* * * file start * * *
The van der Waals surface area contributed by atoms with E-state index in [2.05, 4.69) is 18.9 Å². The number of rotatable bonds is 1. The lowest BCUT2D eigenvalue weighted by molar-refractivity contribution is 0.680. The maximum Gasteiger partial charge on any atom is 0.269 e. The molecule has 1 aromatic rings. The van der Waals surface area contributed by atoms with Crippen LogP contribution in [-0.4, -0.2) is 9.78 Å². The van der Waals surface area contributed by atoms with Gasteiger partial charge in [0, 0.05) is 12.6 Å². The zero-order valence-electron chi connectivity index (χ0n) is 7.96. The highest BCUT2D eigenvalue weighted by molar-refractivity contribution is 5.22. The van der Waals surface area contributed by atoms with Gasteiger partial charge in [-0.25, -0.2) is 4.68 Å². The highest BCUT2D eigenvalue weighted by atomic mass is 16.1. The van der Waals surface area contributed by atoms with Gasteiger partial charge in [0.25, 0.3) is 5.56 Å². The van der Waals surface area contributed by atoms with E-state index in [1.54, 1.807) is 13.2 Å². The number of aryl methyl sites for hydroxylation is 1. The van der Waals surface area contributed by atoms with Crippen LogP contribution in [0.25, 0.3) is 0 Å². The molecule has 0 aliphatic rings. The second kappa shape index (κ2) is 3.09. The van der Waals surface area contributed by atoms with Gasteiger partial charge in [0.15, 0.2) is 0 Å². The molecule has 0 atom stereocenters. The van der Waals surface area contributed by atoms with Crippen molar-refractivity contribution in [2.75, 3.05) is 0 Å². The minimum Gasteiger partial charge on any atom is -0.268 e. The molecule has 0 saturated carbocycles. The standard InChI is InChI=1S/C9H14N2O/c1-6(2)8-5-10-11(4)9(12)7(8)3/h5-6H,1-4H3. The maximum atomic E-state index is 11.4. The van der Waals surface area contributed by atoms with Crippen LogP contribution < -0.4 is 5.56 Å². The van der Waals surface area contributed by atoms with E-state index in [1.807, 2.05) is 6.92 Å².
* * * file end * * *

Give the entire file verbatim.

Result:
The van der Waals surface area contributed by atoms with E-state index in [2.05, 4.69) is 18.9 Å². The number of rotatable bonds is 1. The lowest BCUT2D eigenvalue weighted by molar-refractivity contribution is 0.680. The maximum Gasteiger partial charge on any atom is 0.269 e. The molecule has 1 aromatic rings. The van der Waals surface area contributed by atoms with Crippen LogP contribution in [-0.4, -0.2) is 9.78 Å². The van der Waals surface area contributed by atoms with Gasteiger partial charge in [0, 0.05) is 12.6 Å². The zero-order valence-electron chi connectivity index (χ0n) is 7.96. The highest BCUT2D eigenvalue weighted by molar-refractivity contribution is 5.22. The van der Waals surface area contributed by atoms with Gasteiger partial charge in [-0.25, -0.2) is 4.68 Å². The highest BCUT2D eigenvalue weighted by atomic mass is 16.1. The van der Waals surface area contributed by atoms with Gasteiger partial charge in [0.25, 0.3) is 5.56 Å². The van der Waals surface area contributed by atoms with E-state index in [1.54, 1.807) is 13.2 Å². The number of aryl methyl sites for hydroxylation is 1. The van der Waals surface area contributed by atoms with Crippen LogP contribution in [0.25, 0.3) is 0 Å². The molecule has 0 aliphatic rings. The second kappa shape index (κ2) is 3.09. The van der Waals surface area contributed by atoms with Gasteiger partial charge in [0.15, 0.2) is 0 Å². The molecule has 0 atom stereocenters. The van der Waals surface area contributed by atoms with Crippen molar-refractivity contribution in [2.75, 3.05) is 0 Å². The minimum Gasteiger partial charge on any atom is -0.268 e. The molecule has 0 saturated carbocycles. The standard InChI is InChI=1S/C9H14N2O/c1-6(2)8-5-10-11(4)9(12)7(8)3/h5-6H,1-4H3. The maximum atomic E-state index is 11.4. The van der Waals surface area contributed by atoms with Crippen LogP contribution < -0.4 is 5.56 Å². The van der Waals surface area contributed by atoms with E-state index in [1.807, 2.05) is 6.92 Å².